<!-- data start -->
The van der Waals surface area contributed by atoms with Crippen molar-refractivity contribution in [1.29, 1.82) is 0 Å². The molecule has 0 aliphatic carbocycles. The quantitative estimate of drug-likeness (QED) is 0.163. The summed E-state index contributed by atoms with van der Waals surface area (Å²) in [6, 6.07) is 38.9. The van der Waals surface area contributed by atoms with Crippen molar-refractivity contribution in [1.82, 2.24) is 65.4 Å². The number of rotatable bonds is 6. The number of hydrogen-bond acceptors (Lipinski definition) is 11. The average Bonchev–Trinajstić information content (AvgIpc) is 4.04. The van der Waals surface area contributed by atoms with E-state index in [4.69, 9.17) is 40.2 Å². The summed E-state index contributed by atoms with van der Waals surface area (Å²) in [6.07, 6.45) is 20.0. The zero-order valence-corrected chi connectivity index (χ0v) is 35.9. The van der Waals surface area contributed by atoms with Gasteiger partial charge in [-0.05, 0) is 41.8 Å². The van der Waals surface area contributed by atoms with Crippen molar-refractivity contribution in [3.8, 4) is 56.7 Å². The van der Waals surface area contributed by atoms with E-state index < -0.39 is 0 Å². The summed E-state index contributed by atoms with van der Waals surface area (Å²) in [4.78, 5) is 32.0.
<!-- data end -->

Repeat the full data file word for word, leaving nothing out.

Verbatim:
The van der Waals surface area contributed by atoms with Crippen molar-refractivity contribution in [1.29, 1.82) is 0 Å². The molecule has 0 aliphatic carbocycles. The quantitative estimate of drug-likeness (QED) is 0.163. The summed E-state index contributed by atoms with van der Waals surface area (Å²) in [6, 6.07) is 38.9. The van der Waals surface area contributed by atoms with Crippen molar-refractivity contribution in [1.82, 2.24) is 65.4 Å². The number of rotatable bonds is 6. The number of hydrogen-bond acceptors (Lipinski definition) is 11. The average Bonchev–Trinajstić information content (AvgIpc) is 4.04. The van der Waals surface area contributed by atoms with E-state index in [4.69, 9.17) is 40.2 Å². The summed E-state index contributed by atoms with van der Waals surface area (Å²) in [6.07, 6.45) is 20.0. The zero-order valence-corrected chi connectivity index (χ0v) is 35.9. The van der Waals surface area contributed by atoms with Gasteiger partial charge in [-0.05, 0) is 41.8 Å². The van der Waals surface area contributed by atoms with Crippen molar-refractivity contribution in [3.8, 4) is 56.7 Å². The van der Waals surface area contributed by atoms with E-state index < -0.39 is 0 Å². The summed E-state index contributed by atoms with van der Waals surface area (Å²) in [4.78, 5) is 32.0.